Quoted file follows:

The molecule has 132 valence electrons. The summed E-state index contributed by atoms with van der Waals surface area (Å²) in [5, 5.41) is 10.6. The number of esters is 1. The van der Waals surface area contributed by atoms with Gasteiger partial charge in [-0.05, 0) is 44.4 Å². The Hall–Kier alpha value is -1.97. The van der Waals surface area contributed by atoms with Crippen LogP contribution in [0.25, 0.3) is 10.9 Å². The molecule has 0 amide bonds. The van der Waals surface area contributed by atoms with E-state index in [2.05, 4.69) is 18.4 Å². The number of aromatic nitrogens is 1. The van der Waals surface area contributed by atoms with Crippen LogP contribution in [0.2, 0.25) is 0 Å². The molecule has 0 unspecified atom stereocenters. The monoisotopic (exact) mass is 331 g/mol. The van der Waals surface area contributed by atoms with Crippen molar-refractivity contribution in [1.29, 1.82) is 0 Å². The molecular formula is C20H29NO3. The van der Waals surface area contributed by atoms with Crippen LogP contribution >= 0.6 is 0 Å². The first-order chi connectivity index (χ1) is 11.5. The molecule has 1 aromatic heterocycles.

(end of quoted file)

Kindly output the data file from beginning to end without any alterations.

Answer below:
The molecule has 132 valence electrons. The summed E-state index contributed by atoms with van der Waals surface area (Å²) in [5, 5.41) is 10.6. The number of esters is 1. The van der Waals surface area contributed by atoms with Gasteiger partial charge in [-0.05, 0) is 44.4 Å². The Hall–Kier alpha value is -1.97. The van der Waals surface area contributed by atoms with Crippen LogP contribution in [0.25, 0.3) is 10.9 Å². The molecule has 0 amide bonds. The van der Waals surface area contributed by atoms with E-state index in [2.05, 4.69) is 18.4 Å². The number of aromatic nitrogens is 1. The van der Waals surface area contributed by atoms with Crippen LogP contribution in [0.2, 0.25) is 0 Å². The molecule has 0 unspecified atom stereocenters. The monoisotopic (exact) mass is 331 g/mol. The van der Waals surface area contributed by atoms with Crippen molar-refractivity contribution in [1.29, 1.82) is 0 Å². The molecular formula is C20H29NO3. The van der Waals surface area contributed by atoms with Crippen LogP contribution >= 0.6 is 0 Å². The first-order chi connectivity index (χ1) is 11.5. The molecule has 1 aromatic heterocycles.